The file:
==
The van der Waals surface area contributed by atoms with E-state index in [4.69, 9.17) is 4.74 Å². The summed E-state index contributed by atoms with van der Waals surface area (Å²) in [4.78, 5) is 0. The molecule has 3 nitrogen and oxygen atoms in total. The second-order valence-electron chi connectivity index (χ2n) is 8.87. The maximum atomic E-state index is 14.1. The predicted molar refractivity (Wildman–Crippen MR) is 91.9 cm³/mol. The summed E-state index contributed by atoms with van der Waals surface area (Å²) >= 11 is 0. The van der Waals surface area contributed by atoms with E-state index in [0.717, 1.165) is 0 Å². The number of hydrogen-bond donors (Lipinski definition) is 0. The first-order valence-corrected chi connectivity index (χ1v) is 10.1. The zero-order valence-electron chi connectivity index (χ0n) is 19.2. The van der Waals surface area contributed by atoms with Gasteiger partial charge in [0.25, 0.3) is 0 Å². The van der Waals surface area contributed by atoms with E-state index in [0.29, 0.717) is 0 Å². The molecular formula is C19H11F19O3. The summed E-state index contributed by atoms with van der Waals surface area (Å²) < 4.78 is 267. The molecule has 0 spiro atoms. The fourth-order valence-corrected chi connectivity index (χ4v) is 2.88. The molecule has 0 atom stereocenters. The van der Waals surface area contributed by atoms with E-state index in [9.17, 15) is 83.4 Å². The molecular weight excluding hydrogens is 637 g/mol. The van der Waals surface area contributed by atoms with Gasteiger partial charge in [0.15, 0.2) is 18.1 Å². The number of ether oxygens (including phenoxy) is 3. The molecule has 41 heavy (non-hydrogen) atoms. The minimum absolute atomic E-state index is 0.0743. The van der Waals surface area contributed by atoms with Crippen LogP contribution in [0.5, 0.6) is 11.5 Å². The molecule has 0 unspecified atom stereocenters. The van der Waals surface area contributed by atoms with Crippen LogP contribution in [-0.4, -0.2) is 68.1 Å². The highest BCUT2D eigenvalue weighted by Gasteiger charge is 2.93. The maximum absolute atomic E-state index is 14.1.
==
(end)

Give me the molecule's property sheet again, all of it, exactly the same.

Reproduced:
The van der Waals surface area contributed by atoms with E-state index in [4.69, 9.17) is 4.74 Å². The summed E-state index contributed by atoms with van der Waals surface area (Å²) in [4.78, 5) is 0. The molecule has 3 nitrogen and oxygen atoms in total. The second-order valence-electron chi connectivity index (χ2n) is 8.87. The maximum atomic E-state index is 14.1. The predicted molar refractivity (Wildman–Crippen MR) is 91.9 cm³/mol. The summed E-state index contributed by atoms with van der Waals surface area (Å²) >= 11 is 0. The van der Waals surface area contributed by atoms with E-state index in [0.717, 1.165) is 0 Å². The number of hydrogen-bond donors (Lipinski definition) is 0. The first-order valence-corrected chi connectivity index (χ1v) is 10.1. The zero-order valence-electron chi connectivity index (χ0n) is 19.2. The van der Waals surface area contributed by atoms with Gasteiger partial charge in [0.25, 0.3) is 0 Å². The van der Waals surface area contributed by atoms with E-state index in [0.29, 0.717) is 0 Å². The molecular formula is C19H11F19O3. The summed E-state index contributed by atoms with van der Waals surface area (Å²) < 4.78 is 267. The molecule has 0 spiro atoms. The fourth-order valence-corrected chi connectivity index (χ4v) is 2.88. The molecule has 0 atom stereocenters. The van der Waals surface area contributed by atoms with E-state index in [9.17, 15) is 83.4 Å². The molecular weight excluding hydrogens is 637 g/mol. The van der Waals surface area contributed by atoms with Gasteiger partial charge in [0.15, 0.2) is 18.1 Å². The number of ether oxygens (including phenoxy) is 3. The molecule has 41 heavy (non-hydrogen) atoms. The minimum absolute atomic E-state index is 0.0743. The van der Waals surface area contributed by atoms with Crippen LogP contribution in [0.5, 0.6) is 11.5 Å². The molecule has 0 unspecified atom stereocenters. The van der Waals surface area contributed by atoms with Crippen LogP contribution in [-0.4, -0.2) is 68.1 Å². The highest BCUT2D eigenvalue weighted by Gasteiger charge is 2.93. The maximum absolute atomic E-state index is 14.1.